December 1, 2022

LOS ANGELES — Building the nation’s first bullet train, which would connect Los Angeles and San Francisco, was always going to be a formidable technical challenge, pushing through the steep mountains and treacherous seismic faults of Southern California with a series of long tunnels and towering viaducts.

But the design for the nation’s most ambitious infrastructure project was never based on the easiest or most direct route. Instead, the train’s path out of Los Angeles was diverted across a second mountain range to the rapidly growing suburbs of the Mojave Desert — a route whose most salient advantage appeared to be that it ran through the district of a powerful Los Angeles county supervisor.

The dogleg through the desert was only one of several times over the years when the project fell victim to political forces that have added billions of dollars in costs and called into question whether the project can ever be finished.

Now, as the nation embarks on a historic, $1 trillion infrastructure building spree, the tortured effort to build the country’s first high-speed rail system is a case study in how ambitious public works projects can become perilously encumbered by political compromise, unrealistic cost estimates, flawed engineering and a determination to persist on projects that have become, like the crippled financial institutions of 2008, too big to fail.

A review of hundreds of pages of documents, engineering reports, meeting transcripts and interviews with dozens of key political leaders show that the detour through the Mojave Desert was part of a string of decisions that, in hindsight, have seriously impeded the state’s ability to deliver on its promise to create a new way of transporting people in an era of climate change.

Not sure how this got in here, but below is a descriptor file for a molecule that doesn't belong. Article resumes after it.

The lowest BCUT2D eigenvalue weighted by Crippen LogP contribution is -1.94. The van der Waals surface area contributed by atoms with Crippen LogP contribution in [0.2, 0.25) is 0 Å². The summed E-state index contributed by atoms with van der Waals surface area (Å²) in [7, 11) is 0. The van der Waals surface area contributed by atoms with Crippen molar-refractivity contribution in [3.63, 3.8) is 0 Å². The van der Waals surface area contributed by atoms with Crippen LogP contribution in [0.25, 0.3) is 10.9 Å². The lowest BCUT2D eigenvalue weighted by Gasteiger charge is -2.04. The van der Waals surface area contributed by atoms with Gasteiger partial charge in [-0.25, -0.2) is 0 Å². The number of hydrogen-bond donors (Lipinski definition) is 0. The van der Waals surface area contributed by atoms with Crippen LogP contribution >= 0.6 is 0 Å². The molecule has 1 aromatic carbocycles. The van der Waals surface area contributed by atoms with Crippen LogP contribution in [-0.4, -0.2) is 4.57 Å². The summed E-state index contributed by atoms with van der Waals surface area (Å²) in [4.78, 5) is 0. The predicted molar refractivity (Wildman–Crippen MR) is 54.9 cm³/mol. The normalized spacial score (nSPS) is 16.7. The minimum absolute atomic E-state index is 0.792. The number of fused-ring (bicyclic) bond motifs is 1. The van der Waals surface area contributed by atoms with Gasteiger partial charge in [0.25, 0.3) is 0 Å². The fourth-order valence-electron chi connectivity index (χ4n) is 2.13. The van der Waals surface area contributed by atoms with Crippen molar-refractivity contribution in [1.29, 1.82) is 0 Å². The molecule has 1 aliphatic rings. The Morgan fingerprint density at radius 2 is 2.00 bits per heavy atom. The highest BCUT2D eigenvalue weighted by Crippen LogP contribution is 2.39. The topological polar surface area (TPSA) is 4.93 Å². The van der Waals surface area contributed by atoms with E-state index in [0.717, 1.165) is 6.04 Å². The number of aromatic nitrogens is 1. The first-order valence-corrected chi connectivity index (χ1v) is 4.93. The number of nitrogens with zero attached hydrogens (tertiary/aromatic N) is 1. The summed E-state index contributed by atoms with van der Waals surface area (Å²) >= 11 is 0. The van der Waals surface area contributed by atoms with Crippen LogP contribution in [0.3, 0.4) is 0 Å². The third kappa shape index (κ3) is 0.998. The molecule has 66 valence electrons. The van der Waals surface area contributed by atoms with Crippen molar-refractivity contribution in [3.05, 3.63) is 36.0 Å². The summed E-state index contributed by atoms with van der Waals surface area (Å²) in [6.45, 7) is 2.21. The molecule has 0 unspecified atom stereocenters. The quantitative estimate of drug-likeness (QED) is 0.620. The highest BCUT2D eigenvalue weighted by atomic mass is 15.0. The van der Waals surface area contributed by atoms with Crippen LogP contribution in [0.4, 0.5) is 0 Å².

Political compromises, the records show, produced difficult and costly routes through the state’s farm belt. They routed the train across a geologically complex mountain pass in the Bay Area. And they dictated that construction would begin in the center of the state, in the agricultural heartland, not at either of the urban ends where tens of millions of potential riders live.

The pros and cons of these routing choices have been debated for years. Only now, though, is it becoming apparent how costly the political choices have been. Collectively, they turned a project that might have been built more quickly and cheaply into a behemoth so expensive that, without a major new source of funding, there is little chance it can ever reach its original goal of connecting California’s two biggest metropolitan areas in two hours and 40 minutes.

When California voters first approved a bond issue for the project in 2008, the rail line was to be completed by 2020, and its cost seemed astronomical at the time — $33 billion — but it was still considered worthwhile as an alternative to the state’s endless web of freeways and the carbon emissions generated in one of the nation’s busiest air corridors..

Fourteen years later, construction is now underway on part of a 171-mile “starter” line connecting a few cities in the middle of California, which has been promised for 2030. But few expect it to make that goal.

Meanwhile, costs have continued to escalate. When the California High-Speed Rail Authority issued its new 2022 draft business plan in February, it estimated an ultimate cost as high as $105 billion. Less than three months later, the “final plan” raised the estimate to $113 billion.

The rail authority said it has accelerated the pace of construction on the starter system, but at the current spending rate of $1.8 million a day, according to projections widely used by engineers and project managers, the train could not be completed in this century.